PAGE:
Robert Zaretsky: Occupy Paris

Roundup: Historians' Take

A nation reeling from unprecedented economic and political crises votes into office a left-leaning government promising change. When the promises are thought by many to be too little, and many others too much, popular unrest surges toward the extremes of the political spectrum. Citizens on the left and right turn away from traditional parties and labor organizations and take matters into their own hands. Spontaneous strikes and occupations break out across the nation, and all eyes turn to the political leader who had promised change his supporters could believe in.

It is déjà vu all over again. The Occupy Wall Street movement has pirouetted onto the political center stage just as France is marking the 75th anniversary of the mass strikes that accompanied the electoral victory of the Popular Front government led by Léon Blum. The many parallels between then and now, particularly in the personalities of Blum and Barack Obama, cast the OWS movement in a new and intriguing light.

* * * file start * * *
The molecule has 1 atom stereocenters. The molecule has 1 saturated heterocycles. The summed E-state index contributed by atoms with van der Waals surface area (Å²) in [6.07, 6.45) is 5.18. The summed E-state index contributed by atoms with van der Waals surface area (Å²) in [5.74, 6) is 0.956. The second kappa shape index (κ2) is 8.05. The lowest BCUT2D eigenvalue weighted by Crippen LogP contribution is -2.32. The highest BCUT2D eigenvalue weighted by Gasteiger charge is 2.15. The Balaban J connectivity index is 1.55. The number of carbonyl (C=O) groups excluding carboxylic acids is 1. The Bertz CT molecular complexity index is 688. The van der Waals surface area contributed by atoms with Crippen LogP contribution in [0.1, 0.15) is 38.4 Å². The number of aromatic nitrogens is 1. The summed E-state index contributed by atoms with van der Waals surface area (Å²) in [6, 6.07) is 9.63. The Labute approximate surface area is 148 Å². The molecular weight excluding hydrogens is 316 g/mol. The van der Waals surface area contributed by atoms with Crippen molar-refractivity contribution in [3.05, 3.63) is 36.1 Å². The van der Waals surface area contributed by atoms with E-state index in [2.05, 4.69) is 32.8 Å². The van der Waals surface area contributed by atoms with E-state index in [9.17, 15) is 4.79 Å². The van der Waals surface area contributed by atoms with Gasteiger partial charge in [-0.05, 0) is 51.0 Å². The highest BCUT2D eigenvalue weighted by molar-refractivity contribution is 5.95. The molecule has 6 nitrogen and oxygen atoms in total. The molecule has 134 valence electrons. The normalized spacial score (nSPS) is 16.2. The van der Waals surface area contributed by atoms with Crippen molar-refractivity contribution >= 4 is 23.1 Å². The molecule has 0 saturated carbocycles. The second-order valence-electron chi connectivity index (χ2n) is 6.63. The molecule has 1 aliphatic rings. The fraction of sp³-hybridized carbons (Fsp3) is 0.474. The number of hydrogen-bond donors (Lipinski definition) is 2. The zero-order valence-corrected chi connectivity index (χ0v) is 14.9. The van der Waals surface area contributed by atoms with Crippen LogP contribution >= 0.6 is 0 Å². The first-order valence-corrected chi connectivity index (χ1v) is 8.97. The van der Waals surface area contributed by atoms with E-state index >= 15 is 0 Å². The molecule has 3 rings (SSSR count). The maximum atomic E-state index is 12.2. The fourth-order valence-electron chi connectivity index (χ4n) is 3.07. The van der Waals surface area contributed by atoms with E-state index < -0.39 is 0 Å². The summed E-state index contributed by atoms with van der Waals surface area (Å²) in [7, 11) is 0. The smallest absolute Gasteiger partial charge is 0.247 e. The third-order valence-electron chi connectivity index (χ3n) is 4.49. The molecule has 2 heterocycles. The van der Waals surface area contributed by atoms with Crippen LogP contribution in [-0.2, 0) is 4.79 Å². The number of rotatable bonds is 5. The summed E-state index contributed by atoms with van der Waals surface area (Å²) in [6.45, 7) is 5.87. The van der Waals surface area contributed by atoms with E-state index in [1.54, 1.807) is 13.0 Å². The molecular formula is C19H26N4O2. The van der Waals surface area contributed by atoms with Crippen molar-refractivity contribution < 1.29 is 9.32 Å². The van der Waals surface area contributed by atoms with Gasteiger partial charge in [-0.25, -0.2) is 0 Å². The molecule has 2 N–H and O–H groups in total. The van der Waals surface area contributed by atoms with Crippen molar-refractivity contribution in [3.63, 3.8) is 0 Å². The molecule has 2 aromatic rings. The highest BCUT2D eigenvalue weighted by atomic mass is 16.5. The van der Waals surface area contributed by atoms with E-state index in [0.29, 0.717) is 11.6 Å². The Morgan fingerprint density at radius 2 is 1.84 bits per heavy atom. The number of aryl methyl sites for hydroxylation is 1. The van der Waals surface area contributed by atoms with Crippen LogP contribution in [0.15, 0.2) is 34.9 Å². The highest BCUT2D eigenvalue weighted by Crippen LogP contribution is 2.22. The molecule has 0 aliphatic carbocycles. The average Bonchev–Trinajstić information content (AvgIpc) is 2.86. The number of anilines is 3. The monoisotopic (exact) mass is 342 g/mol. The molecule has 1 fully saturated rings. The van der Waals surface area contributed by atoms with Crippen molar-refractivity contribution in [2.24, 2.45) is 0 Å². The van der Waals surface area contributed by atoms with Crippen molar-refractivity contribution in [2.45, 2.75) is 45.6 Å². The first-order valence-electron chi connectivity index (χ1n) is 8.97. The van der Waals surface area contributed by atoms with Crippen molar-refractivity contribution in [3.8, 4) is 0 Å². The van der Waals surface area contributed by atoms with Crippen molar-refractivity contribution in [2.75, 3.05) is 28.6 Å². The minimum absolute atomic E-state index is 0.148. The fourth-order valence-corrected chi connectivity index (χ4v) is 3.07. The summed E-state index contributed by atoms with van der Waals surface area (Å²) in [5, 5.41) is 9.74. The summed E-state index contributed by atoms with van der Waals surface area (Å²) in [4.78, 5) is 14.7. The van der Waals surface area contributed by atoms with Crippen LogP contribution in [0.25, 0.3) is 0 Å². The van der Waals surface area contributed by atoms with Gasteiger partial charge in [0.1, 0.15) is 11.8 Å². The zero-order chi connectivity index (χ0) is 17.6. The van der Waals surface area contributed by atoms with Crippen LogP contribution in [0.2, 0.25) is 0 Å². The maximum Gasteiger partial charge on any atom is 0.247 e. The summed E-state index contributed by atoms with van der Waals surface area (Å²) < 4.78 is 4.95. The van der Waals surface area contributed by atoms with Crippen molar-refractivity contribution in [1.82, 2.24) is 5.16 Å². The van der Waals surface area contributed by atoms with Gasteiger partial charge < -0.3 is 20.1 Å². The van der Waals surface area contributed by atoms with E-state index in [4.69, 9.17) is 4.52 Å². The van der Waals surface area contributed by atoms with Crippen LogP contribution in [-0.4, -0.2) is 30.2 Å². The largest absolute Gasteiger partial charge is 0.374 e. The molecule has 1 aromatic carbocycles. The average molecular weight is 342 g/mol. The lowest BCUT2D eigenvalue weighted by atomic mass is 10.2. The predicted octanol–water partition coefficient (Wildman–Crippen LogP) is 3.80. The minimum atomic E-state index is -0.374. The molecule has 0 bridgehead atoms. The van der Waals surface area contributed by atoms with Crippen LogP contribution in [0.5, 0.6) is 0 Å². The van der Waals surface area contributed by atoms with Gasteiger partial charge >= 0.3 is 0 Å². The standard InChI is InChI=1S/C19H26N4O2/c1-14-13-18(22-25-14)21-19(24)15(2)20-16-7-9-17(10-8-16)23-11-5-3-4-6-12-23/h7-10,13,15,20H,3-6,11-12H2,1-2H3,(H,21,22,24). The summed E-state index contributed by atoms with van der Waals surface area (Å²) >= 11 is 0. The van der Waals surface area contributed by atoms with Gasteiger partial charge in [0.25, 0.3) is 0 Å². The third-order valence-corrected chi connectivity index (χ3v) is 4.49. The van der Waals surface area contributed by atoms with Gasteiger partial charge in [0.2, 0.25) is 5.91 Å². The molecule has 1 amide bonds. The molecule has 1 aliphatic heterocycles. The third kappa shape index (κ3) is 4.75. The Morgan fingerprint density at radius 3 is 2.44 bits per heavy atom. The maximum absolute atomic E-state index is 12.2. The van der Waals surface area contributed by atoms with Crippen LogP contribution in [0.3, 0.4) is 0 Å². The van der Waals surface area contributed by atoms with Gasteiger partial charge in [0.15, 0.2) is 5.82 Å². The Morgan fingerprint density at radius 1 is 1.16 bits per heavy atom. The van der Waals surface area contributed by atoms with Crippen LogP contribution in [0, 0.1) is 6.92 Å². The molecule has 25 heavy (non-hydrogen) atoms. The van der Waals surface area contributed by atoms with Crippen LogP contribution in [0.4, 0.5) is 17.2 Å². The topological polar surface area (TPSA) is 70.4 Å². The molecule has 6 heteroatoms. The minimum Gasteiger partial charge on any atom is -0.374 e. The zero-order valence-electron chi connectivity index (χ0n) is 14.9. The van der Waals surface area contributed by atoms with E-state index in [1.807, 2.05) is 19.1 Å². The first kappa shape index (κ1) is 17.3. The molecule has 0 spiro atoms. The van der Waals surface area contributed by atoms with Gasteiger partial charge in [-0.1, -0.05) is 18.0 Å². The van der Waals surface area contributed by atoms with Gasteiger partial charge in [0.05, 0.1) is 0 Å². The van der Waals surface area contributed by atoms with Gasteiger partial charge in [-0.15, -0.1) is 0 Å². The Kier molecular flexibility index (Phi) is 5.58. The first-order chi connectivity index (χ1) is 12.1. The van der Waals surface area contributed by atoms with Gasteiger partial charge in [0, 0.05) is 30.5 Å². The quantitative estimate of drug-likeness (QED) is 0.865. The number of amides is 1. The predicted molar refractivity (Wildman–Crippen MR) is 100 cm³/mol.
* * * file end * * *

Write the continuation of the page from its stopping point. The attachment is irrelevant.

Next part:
To better understand them, we’d do well to look at France in the mid-1930s. The country’s economy, still staggering under the weight of the Great Depression, was in a shambles. The policies of France’s deficit hawks had come home to roost with a vengeance. Entrenched conservative distrust of deficit spending had catastrophic consequences for French workers: By the summer of 1936, at least 2 million men and women—one out of six citizens—were unemployed. The lives of those who still had jobs were flushed with anxiety. The French philosopher Simone Weil, who worked for a spell as a power press operator at a Paris factory in the 1930s, was ordered at the end of her first day at work to double her output if she wished to keep her job. The employer, she told a friend, “makes a favor of allowing us to kill ourselves and we have to say thank you.”...

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